The appellee's religious beliefs are derived from a literal reading of the Bible. Of particular significance in the present case is the Second Commandment which states: "Thou shalt not make unto thee any graven image, or any likeness of any thing that is in heaven above, or that is in the earth beneath, or that is in the waters beneath the earth." Deuteronomy 5:8.The Indiana BMV argued that it was their duty to continually check the competency of Indiana drivers and "It is only through proper identification that such continual checking can be made by the various law enforcement, judicial, and administrative officers who aid the Bureau of Motor Vehicles in its responsibility." The Court responded:
The appellees believe that this passage prohibits them from owning, posing for or otherwise participating in any form of photography, painting or sculpture. The statute's photograph requirement, it is argued, forces the appellees to choose between surrendering their driving privileges and violating a fundamental religious precept. * * *
[F]or the appellees in the present case to prevail in their First Amendment attack upon the photograph requirement, they must show that their objection to the requirement is rooted in religious beliefs, the free exercise of which is impinged by enforcement of the challenged statute. After such showing, it is incumbent upon the state to come forward and show either that the religious beliefs are not, in fact, violated, or that the state has an interest in the statute which is so compelling that it counterbalances the infringement upon the appellees' rights.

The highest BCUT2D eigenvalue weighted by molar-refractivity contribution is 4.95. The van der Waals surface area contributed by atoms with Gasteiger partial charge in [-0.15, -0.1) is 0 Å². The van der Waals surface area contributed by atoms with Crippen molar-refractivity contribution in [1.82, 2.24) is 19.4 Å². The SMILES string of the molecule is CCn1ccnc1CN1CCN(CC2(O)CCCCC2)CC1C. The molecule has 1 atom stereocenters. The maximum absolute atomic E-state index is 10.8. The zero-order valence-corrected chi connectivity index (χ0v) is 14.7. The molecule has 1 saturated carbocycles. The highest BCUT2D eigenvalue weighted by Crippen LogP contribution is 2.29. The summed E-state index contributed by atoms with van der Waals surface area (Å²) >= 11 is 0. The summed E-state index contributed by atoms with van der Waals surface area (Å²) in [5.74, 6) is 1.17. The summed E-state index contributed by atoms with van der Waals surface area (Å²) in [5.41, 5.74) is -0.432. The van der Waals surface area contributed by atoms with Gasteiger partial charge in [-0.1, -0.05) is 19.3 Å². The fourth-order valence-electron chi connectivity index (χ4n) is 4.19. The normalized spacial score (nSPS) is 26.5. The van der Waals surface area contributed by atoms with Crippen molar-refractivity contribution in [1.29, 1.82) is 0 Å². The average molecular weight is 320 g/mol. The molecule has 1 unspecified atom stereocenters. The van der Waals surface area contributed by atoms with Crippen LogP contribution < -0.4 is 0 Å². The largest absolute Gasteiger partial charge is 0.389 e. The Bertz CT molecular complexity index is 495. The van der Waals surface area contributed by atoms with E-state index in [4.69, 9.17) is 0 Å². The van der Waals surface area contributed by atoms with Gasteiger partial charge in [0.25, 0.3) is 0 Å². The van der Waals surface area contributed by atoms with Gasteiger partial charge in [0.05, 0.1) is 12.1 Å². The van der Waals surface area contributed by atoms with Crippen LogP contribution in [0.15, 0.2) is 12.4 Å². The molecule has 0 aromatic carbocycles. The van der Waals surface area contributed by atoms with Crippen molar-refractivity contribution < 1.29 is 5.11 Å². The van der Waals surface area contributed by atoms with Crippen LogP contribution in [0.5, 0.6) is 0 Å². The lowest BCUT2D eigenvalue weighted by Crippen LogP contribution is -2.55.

While we agree that the state has a strong interest in insuring driver competency, the idea that the photograph requirement is necessary to that interest is patently absurd. We do not see how having one's photograph on a drivers license can make one a more competent driver. The Bureau's argument that the photograph requirement gives it a means of speedy, positive identification, thus aiding the Bureau in the performance of its duty to insure safe roads in Indiana, is more compelling. Normally we would not question the state's need for administrative efficiency in an area as broad and complex as is involved in the licensing of all Indiana drivers. However, we feel that there are other alternatives available to the Bureau which would satisfy this purpose without impinging on the rights of these appellees. For example, the statistics which are traditionally included on a driver's license, such as license number, height, weight, eye and hair color, have long proven adequate to enable the Bureau to fulfill its important duties. Furthermore, we feel that it is as much to a driver's advantage to have a photo-license as it is to the state. Having a photo-license goes a long way toward easing the problems which arise when cashing checks and transacting other non-cash business. Since a photo-license is arguably an advantage to license-holders, it follows that the exemption sought by the appellees will, to some degree, work a disadvantage upon them. Thus, it is not likely that a ruling in the appellees' favor would result in widespread abuse. In sum, we agree with the trial court's finding that the state's interest in the photograph requirement, such as it is, is not so compelling that it may be allowed to infringe upon the appellees' fundamental right to freely exercise their religious beliefs.